Sandra Crenshaw and FrontBurner go way back. In 2008, she was serving as a precinct chair in a presidential election. Some stuff went down. We wrote about it. Crenshaw jumped into the comments and wrote a 3,000-word account of her actions that involved a reference to Mountain Dew as “cactus juice,” which got its own entry on Urban Dictionary. Then, in 2014, after the Morning News endorsed Crenshaw in her bid for House District 110, we reported that an affidavit for an arrest warrant two years earlier had described how Crenshaw had rented a Nissan Versa from a Budget car rental near Love Field and refused to return it for three months. Her nephew said she was living in it. When the case was dismissed in 2013, court documents indicated Crenshaw was “mentally ill.”
You know what Crenshaw did when we reported all that? She wrote us a long note admitting that she’d had mental health issues. “There is a joke among genealogists that the easiest way to get research for your family tree is to run for office,” she wrote. “I believe and know now that the greatest way to bring exposure of the plight and discrimination against the mentally ill is for the mentally ill to run for office.” You can read the rest of her letter here.
So yeah. Sandra Crenshaw. I thought she was brave to publicly confront what she was dealing with. That was the last exchange I had with her, eight years ago.
Then this morning I saw that she’d gotten more votes than any of her three opponents in House District 100, the sprawling, gerrymandered district that Mayor Eric Johnson once represented. (The previous representative, Jasmine Crockett, is headed to a runoff for Eddie Bernice Johnson’s longtime congressional seat, in U.S. District 30.) Of the 8,428 ballots cast, Crenshaw got 2,883 or 34.2 percent. She’s now in a runoff with Venton Jones, a real estate agent endorsed by the News who got 728 fewer votes than Crenshaw.
That this is the first story specifically about what happened yesterday in the District 100 race (as far as I can tell) is a depressing reflection of the current state of local news media. I mean, according to her latest campaign filings, Crenshaw, who is her own treasurer and has no campaign website, accomplished this upset with just $500. By contrast, Jones spent about $20,000. This is awesome. Jones spent something on the order of $9.30 for every vote he got; Crenshaw spent 17 cents.
I gave her a call to ask how she did it.
First thing I learned is that Crenshaw has had two strokes, in 2019 and 2020. She apologized for her slow speech. I told her she sounded absolutely fine to me, which was the truth. “I still speak as well as Tennell does,” she joked, referring to District 8 Councilman Tennell Atkins, who occupies a seat she ran for in 2007. She told me, “We all knew Tennell had a stuttering habit. So he attended no debates.” She remains unafraid to say whatever is on her mind.
As for how she performed so well in the primary, Crenshaw said she works hard in the community—not just when she’s running for office. And her message about not ignoring mental health issues resonates with the people she meets. “Anytime I go somewhere, I usually have 10 or 15 people surrounding me, saying they are depressed, they are dealing with something,” Crenshaw said. “There’s no shame in getting help. White people do that.”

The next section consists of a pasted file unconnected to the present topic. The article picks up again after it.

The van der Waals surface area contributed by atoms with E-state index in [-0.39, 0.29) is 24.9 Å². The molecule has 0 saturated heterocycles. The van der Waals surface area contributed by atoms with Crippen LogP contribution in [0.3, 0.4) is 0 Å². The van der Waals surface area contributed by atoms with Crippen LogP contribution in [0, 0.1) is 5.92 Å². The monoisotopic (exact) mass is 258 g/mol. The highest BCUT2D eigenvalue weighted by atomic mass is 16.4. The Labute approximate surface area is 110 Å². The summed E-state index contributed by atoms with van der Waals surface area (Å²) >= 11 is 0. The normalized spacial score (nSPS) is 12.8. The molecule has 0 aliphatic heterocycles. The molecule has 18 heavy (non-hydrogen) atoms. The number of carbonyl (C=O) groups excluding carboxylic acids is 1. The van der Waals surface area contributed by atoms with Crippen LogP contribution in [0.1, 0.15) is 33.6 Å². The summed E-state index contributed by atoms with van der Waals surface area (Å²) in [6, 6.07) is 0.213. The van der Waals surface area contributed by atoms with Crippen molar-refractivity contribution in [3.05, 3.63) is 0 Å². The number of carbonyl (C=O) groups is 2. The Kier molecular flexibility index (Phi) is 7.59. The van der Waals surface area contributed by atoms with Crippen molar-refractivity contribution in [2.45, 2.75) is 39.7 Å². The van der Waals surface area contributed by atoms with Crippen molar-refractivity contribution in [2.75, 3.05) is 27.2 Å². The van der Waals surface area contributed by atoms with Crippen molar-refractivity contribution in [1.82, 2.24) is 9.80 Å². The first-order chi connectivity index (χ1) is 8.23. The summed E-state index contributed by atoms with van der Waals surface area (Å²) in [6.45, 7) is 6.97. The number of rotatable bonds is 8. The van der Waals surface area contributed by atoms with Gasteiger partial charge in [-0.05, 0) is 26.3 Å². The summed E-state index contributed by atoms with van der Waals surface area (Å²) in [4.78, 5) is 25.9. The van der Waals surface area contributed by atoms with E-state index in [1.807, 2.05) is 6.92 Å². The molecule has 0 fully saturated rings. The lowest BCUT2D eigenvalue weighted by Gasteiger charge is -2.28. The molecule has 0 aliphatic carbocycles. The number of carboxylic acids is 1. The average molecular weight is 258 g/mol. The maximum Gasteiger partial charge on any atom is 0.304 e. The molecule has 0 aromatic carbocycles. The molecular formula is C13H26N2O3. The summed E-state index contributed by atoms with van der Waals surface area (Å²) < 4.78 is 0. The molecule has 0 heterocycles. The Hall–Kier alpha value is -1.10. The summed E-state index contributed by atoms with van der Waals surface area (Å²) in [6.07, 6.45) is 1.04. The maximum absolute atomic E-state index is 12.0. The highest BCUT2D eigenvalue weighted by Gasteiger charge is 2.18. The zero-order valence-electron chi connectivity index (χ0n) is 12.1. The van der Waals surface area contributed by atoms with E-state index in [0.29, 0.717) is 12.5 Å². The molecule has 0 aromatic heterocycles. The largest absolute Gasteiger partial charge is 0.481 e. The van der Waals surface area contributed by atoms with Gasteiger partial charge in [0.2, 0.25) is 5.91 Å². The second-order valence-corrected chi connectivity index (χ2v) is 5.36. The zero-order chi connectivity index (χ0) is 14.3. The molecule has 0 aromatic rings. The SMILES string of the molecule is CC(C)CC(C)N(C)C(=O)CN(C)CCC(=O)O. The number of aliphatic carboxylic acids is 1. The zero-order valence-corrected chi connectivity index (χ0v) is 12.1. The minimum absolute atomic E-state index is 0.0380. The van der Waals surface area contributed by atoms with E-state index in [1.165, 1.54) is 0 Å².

Early in our conversation, Crenshaw said her phone was blowing up with folks calling to congratulate her and that she couldn’t talk long; thirty-five minutes later, I was the one telling her I had a meeting and had to go. She had a lot to say about the 13th Amendment converting plantations into prisons, about how if she’d been enslaved she would have killed herself, how we incarcerate more people than any other country in the world. Criminal justice reform, she said, is mainly what she has chosen to focus on during this run. Well, that and simply educating the folks in District 100 about how the electoral process works.
I asked her if she’d talked to either of the losing candidates about whom they’ll support in the runoff. Crenshaw said it was a bit early for that. Though she had talked to Marquis Hawkins before the election about what his plans were. “Marquis has always told me that if he didn’t make the runoff, he’s going to Mexico,” Crenshaw said. “He’s going fishing.”
Don’t expect to see Crenshaw debating Jones in this runoff race. She referred again to her compromised speech and said Jones would be too much for her to handle. “I can’t debate him,” she said. “Simply because you’re a good debater, though, that doesn’t mean you’re up on the issues. Just because you’re good at the lip doesn’t mean you have anything in the brain.”
She had me laughing. Before we hung up, I asked Crenshaw if she’d send me a photograph of herself. The only one we have on our server is from that 2008 dustup on election night, and it’s not very flattering. She went on about how the News recently used a screen grab of an old video of her speaking at City Council. It was blurry, and her eyes were closed. “I’m a pretty woman,” Crenshaw protested. “I get it from my mom.”
I don’t know what to tell you about this District 100 runoff. When I followed up with her this afternoon about the photo, I caught her leaving the MLK Jr. Community Center, where she said she took some teasing for pulling up her campaign signs to “recycle” them. If Sandra Crenshaw can get her hands on another $500, Venton Jones is going to have his work cut out for him.